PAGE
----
Wednesday, July 06, 2011
Las Cruces City Council Passes Redistricting Plan
Contributing writer Stephen Jones checks in with more on-the-ground coverage from Southern New Mexico.
The Las Cruces City Council passed its redistricting ordinance on Tuesday, adopting Plan "F-2" (see below) by a vote of 5-2. The new districts represent the first time that New Mexico's second largest city has adopted a redistricting and reorganization plan by implementing a recommendation of a citizen's committee, which was empowered to draft redistricting options early this year. Redistricting of district boundaries is mandated under law in every state and local jurisdiction following the publication of U.S. Census figures every ten years. The new council districts will remain in effect from today through the November 2021 Las Cruces municipal election.
In the occasionally contentious process of adopting the new plan, the Las Cruces City Council left existing city council districts largely intact, while adjusting for the recent growth of the Las Cruces municipal population. To incorporate the largest growth in population, Las Cruces City Council Districts 5 and 6 lost most of their territory west of Interstate Highway 25. The two districts will divide the so-called "east mesa" area of Las Cruces with District 5 primarily north of Highway 70 and District 6 south of Highway 70.
Because of faster population growth in the east mesa area, the four other districts were shifted to incorporate additional precincts that were previously held by districts directly to the east of them. Of the original ten draft redistricting plans submitted by the citizens committee, the Council previously had rejected eight of them, narrowing the choice down to draft plan "F-2" and "F-3." While the Council ultimately adopted plan "F-2," Alameda-Depot Historic District residents supported plan F-3, hoping to keep the north Alameda neighborhood in the same district as the south Alameda neighborhood.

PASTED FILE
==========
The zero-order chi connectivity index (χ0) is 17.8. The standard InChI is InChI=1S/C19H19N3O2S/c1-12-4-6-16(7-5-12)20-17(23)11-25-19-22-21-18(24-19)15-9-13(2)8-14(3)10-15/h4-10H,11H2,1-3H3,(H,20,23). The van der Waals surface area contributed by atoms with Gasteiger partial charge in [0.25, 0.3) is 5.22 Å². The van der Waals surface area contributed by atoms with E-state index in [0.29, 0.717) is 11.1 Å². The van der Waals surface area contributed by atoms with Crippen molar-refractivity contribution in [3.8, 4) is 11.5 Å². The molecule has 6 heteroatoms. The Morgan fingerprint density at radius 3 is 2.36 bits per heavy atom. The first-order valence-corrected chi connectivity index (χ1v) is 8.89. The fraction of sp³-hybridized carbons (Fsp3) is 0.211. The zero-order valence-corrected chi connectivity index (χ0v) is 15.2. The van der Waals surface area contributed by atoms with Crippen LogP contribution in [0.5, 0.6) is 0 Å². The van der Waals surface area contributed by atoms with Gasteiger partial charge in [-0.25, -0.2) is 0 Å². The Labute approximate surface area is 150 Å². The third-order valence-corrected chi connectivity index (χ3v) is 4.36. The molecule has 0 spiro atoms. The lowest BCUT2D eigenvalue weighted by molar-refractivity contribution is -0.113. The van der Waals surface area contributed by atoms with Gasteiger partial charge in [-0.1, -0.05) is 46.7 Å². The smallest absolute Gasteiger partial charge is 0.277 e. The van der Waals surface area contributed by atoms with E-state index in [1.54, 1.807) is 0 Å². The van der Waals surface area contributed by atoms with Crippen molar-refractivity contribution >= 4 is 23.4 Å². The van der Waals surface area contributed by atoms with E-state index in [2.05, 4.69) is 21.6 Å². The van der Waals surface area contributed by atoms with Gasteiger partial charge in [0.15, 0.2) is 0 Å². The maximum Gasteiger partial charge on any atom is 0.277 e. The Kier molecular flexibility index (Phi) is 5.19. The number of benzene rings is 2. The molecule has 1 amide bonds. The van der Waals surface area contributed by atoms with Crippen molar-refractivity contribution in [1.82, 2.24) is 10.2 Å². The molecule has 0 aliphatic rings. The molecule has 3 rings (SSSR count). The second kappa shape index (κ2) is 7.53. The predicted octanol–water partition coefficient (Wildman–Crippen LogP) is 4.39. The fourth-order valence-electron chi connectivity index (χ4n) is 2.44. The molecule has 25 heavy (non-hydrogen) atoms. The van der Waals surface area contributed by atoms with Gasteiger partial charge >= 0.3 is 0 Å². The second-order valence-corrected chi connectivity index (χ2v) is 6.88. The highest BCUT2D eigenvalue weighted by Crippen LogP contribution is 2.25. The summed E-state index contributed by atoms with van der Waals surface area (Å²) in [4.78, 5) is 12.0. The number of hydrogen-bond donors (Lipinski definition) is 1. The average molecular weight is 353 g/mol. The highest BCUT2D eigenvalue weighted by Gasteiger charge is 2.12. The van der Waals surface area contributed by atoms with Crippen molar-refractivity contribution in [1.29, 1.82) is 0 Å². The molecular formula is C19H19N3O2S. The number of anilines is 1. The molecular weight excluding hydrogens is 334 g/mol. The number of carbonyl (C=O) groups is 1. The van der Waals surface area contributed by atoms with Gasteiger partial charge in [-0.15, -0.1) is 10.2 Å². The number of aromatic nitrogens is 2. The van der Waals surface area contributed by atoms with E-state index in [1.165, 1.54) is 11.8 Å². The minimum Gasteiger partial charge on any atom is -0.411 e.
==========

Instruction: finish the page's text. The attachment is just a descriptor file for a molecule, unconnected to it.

Push for Alternatives
Local Republican and Tea Party activists had earlier demanded adoption of plan "G," which radically redrew the existing council districts based on future growth projections in the more affluent, and conservative, east mesa area. Under law, however, districts can only be drawn on actual Census figures, by even population numbers, plus or minus 0.5%.
The most contentious exchange of the day occurred between Ron Camunez, a conservative community activist who supported the ill-fated "G" plan, and Mayor Ken Miyagashima during public testimony. "Five and Six are too big," Camunez said, pointing out the large geographical size of the two eastern districts. "This Council needs to start over from the bottom up," he said. "What will it take, a law suit"? Camunez asked.
"We can only go with the our population that actually exists," Miyagashima shot back. "We have to go with the information we have at hand!"
Nathan Small, City Councillor of District 4 who supported Plan "F-2," praised the work of the citizen's committee and called for institutionalizing citizens into the process in future redistricting processes. City Councillor Miguel Silva, who backed Plan "F-3," called on the City to heed the wishes of Alameda neighborhood residents and keep the historic community together. Silva opposed the winning plan.
Councillors Olga Pedroza (3), Nathan Small (4), Gil Sorg (5), Sharon Thomas (6) and Mayor Miyagashima voted to adopt plan "F-2." Councillors Miguel Siva (1) and Dolores Conner (2) voted no.
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